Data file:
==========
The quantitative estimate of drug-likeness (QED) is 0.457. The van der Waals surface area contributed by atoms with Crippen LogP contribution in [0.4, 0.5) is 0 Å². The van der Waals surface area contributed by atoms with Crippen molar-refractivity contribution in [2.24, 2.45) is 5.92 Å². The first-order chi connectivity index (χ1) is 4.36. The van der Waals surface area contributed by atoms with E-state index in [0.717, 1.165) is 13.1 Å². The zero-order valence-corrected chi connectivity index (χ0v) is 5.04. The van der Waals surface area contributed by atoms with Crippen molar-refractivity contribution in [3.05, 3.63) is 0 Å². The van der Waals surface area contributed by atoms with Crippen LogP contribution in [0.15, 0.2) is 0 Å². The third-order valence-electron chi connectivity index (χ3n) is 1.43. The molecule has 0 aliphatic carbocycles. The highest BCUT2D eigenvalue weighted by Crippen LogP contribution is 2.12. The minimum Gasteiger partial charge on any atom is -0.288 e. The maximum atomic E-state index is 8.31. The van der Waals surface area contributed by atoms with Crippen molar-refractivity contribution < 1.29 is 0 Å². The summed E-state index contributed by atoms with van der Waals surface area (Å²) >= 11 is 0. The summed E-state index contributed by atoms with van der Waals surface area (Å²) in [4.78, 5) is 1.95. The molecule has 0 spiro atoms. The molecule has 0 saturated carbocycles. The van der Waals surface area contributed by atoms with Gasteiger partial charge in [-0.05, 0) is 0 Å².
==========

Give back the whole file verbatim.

The quantitative estimate of drug-likeness (QED) is 0.457. The van der Waals surface area contributed by atoms with Crippen LogP contribution in [0.4, 0.5) is 0 Å². The van der Waals surface area contributed by atoms with Crippen molar-refractivity contribution in [2.24, 2.45) is 5.92 Å². The first-order chi connectivity index (χ1) is 4.36. The van der Waals surface area contributed by atoms with E-state index in [0.717, 1.165) is 13.1 Å². The zero-order valence-corrected chi connectivity index (χ0v) is 5.04. The van der Waals surface area contributed by atoms with Crippen molar-refractivity contribution in [3.05, 3.63) is 0 Å². The van der Waals surface area contributed by atoms with Crippen LogP contribution in [0.15, 0.2) is 0 Å². The third-order valence-electron chi connectivity index (χ3n) is 1.43. The molecule has 0 aliphatic carbocycles. The highest BCUT2D eigenvalue weighted by Crippen LogP contribution is 2.12. The minimum Gasteiger partial charge on any atom is -0.288 e. The maximum atomic E-state index is 8.31. The van der Waals surface area contributed by atoms with Crippen molar-refractivity contribution < 1.29 is 0 Å². The summed E-state index contributed by atoms with van der Waals surface area (Å²) >= 11 is 0. The summed E-state index contributed by atoms with van der Waals surface area (Å²) in [4.78, 5) is 1.95. The molecule has 0 spiro atoms. The molecule has 0 saturated carbocycles. The van der Waals surface area contributed by atoms with Gasteiger partial charge in [-0.05, 0) is 0 Å².